In his first interview with journalists since his horrific accident at the start of last weekend's Bahrain Grand Prix, Romain Grosjean has given a harrowing account of the moments following the crash, and how he accepted that he was going to die.
"For me it wasn't quite 28 seconds, it felt more like a minute-thirty, if I had to put a time on it," he admitted. "When the car came to a stop I opened my eyes and unclicked my seatbelt straight away.
"The thing I didn't remember the next day is what I did with the steering wheel as I didn't have the memory of taking it off and they said no the steering wheel's gone in between your legs, the column and everything broke and went down.
"I tried to jump out," he continued, "and I felt like something was touching my head, so I sat back down in the car. My first thought is 'I'm going to wait, I'm upside down against the wall, so I'll wait that someone else comes and helps me'. So I wasn't stressed and not aware there was fire.
"Then I looked right and left and saw on the left there is fire, so 'okay I don't really have the time to wait here', next time I try to go up a bit more on the right, it doesn't work, go on the left, doesn't work.
"I sat back down and thought about Niki Lauda, his accident, and thought it couldn't end like this, it couldn't be my last race, it couldn't finish like this, no way, so I tried again and I'm stuck.
"I got back and then there's the less pleasant moment where my body start to relax, I'm in peace with myself and I'm going to die. I ask myself the question is it going to burn my shoe or my foot or my hand, is it going to be painful, where's it going to start.
"Then I thought about my kids, and I say 'no they cannot lose their Dad today'. So I don't know why I did what I did but I decided to turn my helmet on the left hand side and to go up like this and try and twist my shoulder, that sort of worked.
"Then I realised my foot was stuck in the car so I sat back down, pulled as hard as I could on my left leg, the shoe stayed with my foot but my foot came out of the shoe, and then I did it again and the shoulder was going through (the halo) and this time the shoulder was through, I know I'm going to jump out.
"I've got both hands on the fire that time, I see my gloves, which are red normally, especially the left one changing colour and start to melt and going full black.
"I feel the pain my hands are in the fire but also I feel the relief that I am out of the car, and then I jump out, go on the barrier, feel Ian pulling on my overall so I know I am not on my own anymore and there is someone with me."
"I know the footage from outside, unbelievable, and if any of my friends would have been in that race and I would have been watching from home I would have been sure that the driver was dead," he admitted. "When you see the first impact, there is no way you cannot think the driver is dead.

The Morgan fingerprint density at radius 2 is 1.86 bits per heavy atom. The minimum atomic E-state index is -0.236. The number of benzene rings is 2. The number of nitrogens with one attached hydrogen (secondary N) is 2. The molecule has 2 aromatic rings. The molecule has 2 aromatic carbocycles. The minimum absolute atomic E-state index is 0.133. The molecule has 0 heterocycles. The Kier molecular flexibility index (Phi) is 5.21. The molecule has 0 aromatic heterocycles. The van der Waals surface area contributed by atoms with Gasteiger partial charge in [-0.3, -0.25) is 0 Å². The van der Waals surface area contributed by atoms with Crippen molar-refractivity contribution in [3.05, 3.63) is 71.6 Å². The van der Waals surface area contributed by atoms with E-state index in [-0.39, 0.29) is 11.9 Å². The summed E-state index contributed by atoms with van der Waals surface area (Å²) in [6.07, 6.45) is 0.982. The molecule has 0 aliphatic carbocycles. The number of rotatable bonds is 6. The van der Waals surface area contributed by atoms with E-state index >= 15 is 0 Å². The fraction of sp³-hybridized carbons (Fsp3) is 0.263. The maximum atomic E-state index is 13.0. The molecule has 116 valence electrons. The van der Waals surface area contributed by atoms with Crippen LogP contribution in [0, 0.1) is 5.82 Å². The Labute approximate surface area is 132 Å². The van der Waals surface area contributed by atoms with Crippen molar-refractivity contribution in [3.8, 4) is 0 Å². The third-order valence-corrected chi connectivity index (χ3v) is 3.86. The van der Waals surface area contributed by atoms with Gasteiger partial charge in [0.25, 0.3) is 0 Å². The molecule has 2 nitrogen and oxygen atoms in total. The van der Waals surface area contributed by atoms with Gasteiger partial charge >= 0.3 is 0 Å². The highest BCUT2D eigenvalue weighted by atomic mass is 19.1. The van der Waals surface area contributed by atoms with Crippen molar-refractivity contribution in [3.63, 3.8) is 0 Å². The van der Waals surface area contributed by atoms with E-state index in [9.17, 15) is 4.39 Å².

"If we can learn anything from that incident in terms of safety, but also in the way I behaved in the car, survival instinct, I never panicked, I was never stressed, everything I did was mathematical. Even after, removing the glove because I knew my hands were burnt, every step was rational. I don't know if you are born with that instinct or if it is something you can improve through your life, but obviously that saved me.
"If I can, as Jules (Bianchi) did for me, save life in the future by my experience, then I will have a very strong legacy in motorsport and it will be probably my biggest pride."
The Frenchman admits that his biggest regret is how it affected his family.
"I really spoke a lot with Marion and my kids," he said. "My kids had many questions, my oldest son Sacha was worried that I would be all black, all burned and never be the same, so it was relief when he saw I looked the same. My son Simon, five years old, is convinced I have a love shield and I can fly. He doesn't process the fact I walked out of the car, he thinks I flew out of the car. That's why they think I'm a super hero.
"My daughter, three years old, it's a bit harder to know exactly what she thinks. She draws me, every day something for my hand injury and sends me a kiss and a hug every day.
"They're OK because yesterday I video-phoned them and they wouldn't even come to see me, they were playing outside. They weren't bothered about coming to see me! Sacha went in front of his class for 45 minutes in the morning talking about it, his friends asked questions, he explained and told them what happened.
"Marion, it's been very hard for her," he said of his wife. "She flew to Bahrain, Wednesday night she arrived. I think for her it was key to hug me. Even though she could see me on the video, it was hard to process that yes, I was in one piece.
"What is the hardest? For me it's not what I went through, this is my life, my job and the risk we take. But it's what I put people through, my family, my parents, my kids, my wife, my friends.
"For two minutes and forty-three seconds they thought their friend, their father, their husband, was dead. That is what I'm working on, because that made me cry. That I made people suffer to that extent."
Referring to his hopes of returning to the track next weekend in Abu Dhabi, he said: "Burns are not an exact science. I'm quite good with knowing about burning nowadays, I learned a lot. I went through some tough times when they started cutting the blister with the scissors and start peeling off the skin.
"You see things that you don't really want to see. So it's not an exact science, I'm hopeful every day it recovers better than it does the previous day.
"When will I have a final answer? I don't know yet. Obviously I've got 60 years or so to go with my left hand so one race is important to me but it's not as important as living a normal life for the rest of my life."
Check out our Friday gallery from Bahrain, here.